Thursday, June 2, 2022 is Election Day in Ontario. For employees who have not already cast their vote at advance polls, employers must provide paid time off to vote under certain circumstances.
The Ontario Elections Act (“Act”) requires that all employees who are 18 years of age or older be provided with three consecutive hours during voting hours on Election Day to vote. The requirement to provide time off during Election Day is triggered when the employee’s scheduled work hours conflict with the local voting hours and prevent them from having three consecutive hours to vote.
Polls are open on June 2 from 9 AM to 9 PM (Eastern Time). Where the requirement to provide time off on Election Day to vote is triggered, the paid time off can be provided at a time during the day that is convenient to the employer, either at the beginning, middle, or end of the shift.
If an employee’s hours of employment do not allow for three consecutive hours, the employer must provide additional time to meet that requirement should the employee request it. For example, if an employee is scheduled to work 11:00 a.m. to 8:00 p.m., the employer must provide time off to allow the employee to vote if requested. Because an employer can decide when an employee takes time off, the employer can allow the worker to leave at 6:00 p.m., giving them three hours from 6:00p.m. to 9:00 p.m. to vote. If an employee has already voted in advance polls, they are not entitled to additional paid time off on Election Day.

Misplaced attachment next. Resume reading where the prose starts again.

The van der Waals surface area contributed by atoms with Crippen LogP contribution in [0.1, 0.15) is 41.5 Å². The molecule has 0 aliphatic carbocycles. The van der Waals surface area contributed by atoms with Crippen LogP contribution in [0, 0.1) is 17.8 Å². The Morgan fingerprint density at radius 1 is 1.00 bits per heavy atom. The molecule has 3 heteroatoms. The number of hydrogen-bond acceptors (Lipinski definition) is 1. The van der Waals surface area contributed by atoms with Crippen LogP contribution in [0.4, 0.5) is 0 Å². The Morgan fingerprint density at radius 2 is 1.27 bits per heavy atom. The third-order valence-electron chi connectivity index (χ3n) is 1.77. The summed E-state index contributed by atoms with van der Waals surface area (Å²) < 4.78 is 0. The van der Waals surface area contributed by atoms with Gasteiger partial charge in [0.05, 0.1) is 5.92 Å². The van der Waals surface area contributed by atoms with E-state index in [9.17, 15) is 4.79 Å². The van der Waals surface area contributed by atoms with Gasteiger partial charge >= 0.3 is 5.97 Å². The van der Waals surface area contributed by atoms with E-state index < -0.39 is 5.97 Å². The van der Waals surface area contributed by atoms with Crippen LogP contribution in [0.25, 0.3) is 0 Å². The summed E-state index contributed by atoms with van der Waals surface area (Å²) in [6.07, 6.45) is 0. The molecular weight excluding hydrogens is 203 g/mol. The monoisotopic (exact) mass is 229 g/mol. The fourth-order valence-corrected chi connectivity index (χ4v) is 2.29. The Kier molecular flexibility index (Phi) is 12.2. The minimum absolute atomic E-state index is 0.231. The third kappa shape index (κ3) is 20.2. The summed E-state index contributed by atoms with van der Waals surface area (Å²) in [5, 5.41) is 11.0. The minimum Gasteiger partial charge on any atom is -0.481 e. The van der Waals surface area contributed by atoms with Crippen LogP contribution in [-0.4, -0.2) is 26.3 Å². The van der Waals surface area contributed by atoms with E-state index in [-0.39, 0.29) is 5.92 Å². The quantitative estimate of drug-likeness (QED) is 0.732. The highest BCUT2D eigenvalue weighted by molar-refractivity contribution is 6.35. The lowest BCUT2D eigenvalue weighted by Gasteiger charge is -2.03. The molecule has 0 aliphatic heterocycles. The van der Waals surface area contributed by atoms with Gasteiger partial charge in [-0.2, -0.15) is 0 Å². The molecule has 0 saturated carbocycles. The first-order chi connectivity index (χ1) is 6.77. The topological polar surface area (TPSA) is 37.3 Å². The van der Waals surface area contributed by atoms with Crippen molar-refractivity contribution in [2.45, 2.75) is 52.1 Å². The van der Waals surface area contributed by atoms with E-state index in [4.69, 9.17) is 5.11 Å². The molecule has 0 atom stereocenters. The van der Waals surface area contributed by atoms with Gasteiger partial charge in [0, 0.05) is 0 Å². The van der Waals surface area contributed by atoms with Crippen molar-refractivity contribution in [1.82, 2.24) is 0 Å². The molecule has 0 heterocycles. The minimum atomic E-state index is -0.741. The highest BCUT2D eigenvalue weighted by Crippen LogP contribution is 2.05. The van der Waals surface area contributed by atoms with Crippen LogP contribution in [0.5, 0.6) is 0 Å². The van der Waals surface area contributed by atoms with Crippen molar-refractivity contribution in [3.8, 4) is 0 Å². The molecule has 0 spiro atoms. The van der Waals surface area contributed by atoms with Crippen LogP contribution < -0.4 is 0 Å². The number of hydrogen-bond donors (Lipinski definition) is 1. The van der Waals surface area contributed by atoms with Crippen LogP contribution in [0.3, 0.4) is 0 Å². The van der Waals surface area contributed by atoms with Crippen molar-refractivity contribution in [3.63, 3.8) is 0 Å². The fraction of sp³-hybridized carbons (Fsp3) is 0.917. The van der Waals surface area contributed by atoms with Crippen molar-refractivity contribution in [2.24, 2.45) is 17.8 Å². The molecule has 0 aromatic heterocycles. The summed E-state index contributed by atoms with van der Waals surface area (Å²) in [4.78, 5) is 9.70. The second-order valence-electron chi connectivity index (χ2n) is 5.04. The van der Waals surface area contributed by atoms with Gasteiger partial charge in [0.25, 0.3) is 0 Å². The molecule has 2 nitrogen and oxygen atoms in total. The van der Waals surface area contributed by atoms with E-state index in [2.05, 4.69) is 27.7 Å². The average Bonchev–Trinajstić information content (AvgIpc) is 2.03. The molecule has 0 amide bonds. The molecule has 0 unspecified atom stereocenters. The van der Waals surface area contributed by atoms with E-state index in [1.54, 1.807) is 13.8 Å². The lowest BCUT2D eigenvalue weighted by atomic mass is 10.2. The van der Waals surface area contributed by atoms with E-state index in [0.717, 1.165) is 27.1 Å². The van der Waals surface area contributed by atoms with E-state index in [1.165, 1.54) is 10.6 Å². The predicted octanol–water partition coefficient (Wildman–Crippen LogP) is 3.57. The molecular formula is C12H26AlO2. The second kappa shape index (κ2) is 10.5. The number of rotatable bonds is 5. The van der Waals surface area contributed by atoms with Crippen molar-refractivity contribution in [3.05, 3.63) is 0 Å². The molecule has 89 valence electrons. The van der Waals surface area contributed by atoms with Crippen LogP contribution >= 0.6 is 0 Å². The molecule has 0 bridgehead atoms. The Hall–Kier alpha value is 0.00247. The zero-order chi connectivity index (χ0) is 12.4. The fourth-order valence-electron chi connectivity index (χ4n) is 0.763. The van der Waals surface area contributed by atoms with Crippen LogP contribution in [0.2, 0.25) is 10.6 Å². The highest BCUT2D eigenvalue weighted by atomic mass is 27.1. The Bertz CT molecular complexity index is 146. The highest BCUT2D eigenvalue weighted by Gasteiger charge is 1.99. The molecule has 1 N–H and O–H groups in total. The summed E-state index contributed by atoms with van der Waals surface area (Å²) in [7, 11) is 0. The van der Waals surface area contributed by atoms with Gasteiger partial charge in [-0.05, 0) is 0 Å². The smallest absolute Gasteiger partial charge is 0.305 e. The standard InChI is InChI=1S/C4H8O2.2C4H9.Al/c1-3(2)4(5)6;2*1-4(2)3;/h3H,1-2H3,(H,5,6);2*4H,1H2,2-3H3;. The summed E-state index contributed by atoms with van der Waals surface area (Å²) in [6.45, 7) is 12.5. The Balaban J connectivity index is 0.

Subject to collective agreement requirements, employers may vary the employee’s shift so that they can work a full day before going to vote. For example, an employer may require an employee to start their shift 30 minutes early so that they have three consecutive hours at the end of their shift to vote.
Employers may not make any deduction from an employee’s pay because of the employee’s absence in order to cast their ballot. An employee is entitled to a full day’s pay, whether they are hourly or salaried.
Employers who withhold pay or interfere with an employee’s right to three hours of time off to vote will be in violation of the Ontario Elections Act. Employers could be subject to a fine of up to $5,000 per violation. The fine could increases to a maximum of either $25,000, two years’ jail time or both if a judge convicts the employer and finds they purposely committed the offence.
If you have any questions about this topic or any other questions relating to workplace law, please do not hesitate to contact a Mathews Dinsdale lawyer.